Crawford Collection

By Dr. Brian Hillyard, Emeritus Rare Books Collection Manager, National Library of Scotland

Crawford_in_box

Crawford Ballad 163 (EBBA 32965) in the collection's
box at the NLS

The Bibliotheca Lindesiana
The Crawford ballads are one of the surviving sections of the Bibliotheca Lindesiana, the family library which was principally the result of the endeavours of Alexander William Lindsay, 25th Earl of Crawford and 8th Earl of Balcarres (1812–1880) and his son James Ludovic Lindsay, 26th Earl of Crawford and 9th Earl of Balcarres (1847–1913). The contents of this vast library, and the story of how it was assembled and then in large part dispersed, form the subject of Nicolas Barker's Roxburghe Club publication Bibliotheca Lindesiana (London, 1977; corrected reprint 1978). Following Barker, the 26th Earl is here referred to as Ludovic.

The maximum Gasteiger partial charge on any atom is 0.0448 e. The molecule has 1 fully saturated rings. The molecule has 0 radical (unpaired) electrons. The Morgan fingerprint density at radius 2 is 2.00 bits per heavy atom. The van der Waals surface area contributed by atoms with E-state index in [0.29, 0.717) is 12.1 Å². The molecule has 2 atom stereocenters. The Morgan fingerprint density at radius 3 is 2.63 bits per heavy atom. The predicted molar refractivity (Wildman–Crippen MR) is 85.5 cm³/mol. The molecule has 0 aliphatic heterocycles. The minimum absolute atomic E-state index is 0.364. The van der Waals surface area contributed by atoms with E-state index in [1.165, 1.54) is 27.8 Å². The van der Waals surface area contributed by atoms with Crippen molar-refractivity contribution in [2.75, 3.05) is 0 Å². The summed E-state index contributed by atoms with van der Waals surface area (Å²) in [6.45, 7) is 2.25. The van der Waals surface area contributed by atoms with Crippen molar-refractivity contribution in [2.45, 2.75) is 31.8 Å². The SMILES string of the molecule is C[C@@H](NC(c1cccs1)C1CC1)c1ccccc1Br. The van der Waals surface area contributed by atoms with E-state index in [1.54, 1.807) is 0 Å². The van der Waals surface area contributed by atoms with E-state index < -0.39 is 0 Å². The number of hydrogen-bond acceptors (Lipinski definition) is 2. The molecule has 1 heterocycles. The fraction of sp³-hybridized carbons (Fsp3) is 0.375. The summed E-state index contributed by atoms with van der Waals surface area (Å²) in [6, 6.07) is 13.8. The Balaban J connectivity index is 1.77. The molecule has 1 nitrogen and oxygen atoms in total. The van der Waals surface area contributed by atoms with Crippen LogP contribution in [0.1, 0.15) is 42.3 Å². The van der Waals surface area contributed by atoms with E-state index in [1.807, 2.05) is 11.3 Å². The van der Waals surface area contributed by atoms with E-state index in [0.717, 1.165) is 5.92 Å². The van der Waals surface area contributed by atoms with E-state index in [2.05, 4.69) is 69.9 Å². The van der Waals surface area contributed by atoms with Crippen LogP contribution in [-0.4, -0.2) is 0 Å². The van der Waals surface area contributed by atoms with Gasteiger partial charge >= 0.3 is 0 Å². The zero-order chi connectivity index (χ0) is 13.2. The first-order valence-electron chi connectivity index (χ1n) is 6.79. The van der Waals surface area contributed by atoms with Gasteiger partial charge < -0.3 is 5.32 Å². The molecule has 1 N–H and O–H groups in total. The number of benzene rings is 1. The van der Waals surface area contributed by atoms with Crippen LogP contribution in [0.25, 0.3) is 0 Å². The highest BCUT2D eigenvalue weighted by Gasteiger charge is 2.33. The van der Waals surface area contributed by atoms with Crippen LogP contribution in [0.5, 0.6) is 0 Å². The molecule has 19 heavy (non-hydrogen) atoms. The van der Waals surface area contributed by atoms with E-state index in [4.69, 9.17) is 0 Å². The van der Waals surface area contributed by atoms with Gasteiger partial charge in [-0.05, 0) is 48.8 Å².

In the 1940s, following the death of David, 27th Earl of Crawford and 10th Earl of Balcarres, a substantial portion of this library was sold and Haigh Hall, which had housed it, was given to the Borough of Wigan. Significant among the portion that was retained by the family were eleven ‘special collections’ (totalling over 50,000 items) which are now on deposit – they are the property of the Balcarres Heritage Trust – in the National Library of Scotland (for details see the online Special and Named Printed Collections directory).

Ludovic Crawford’s Ballads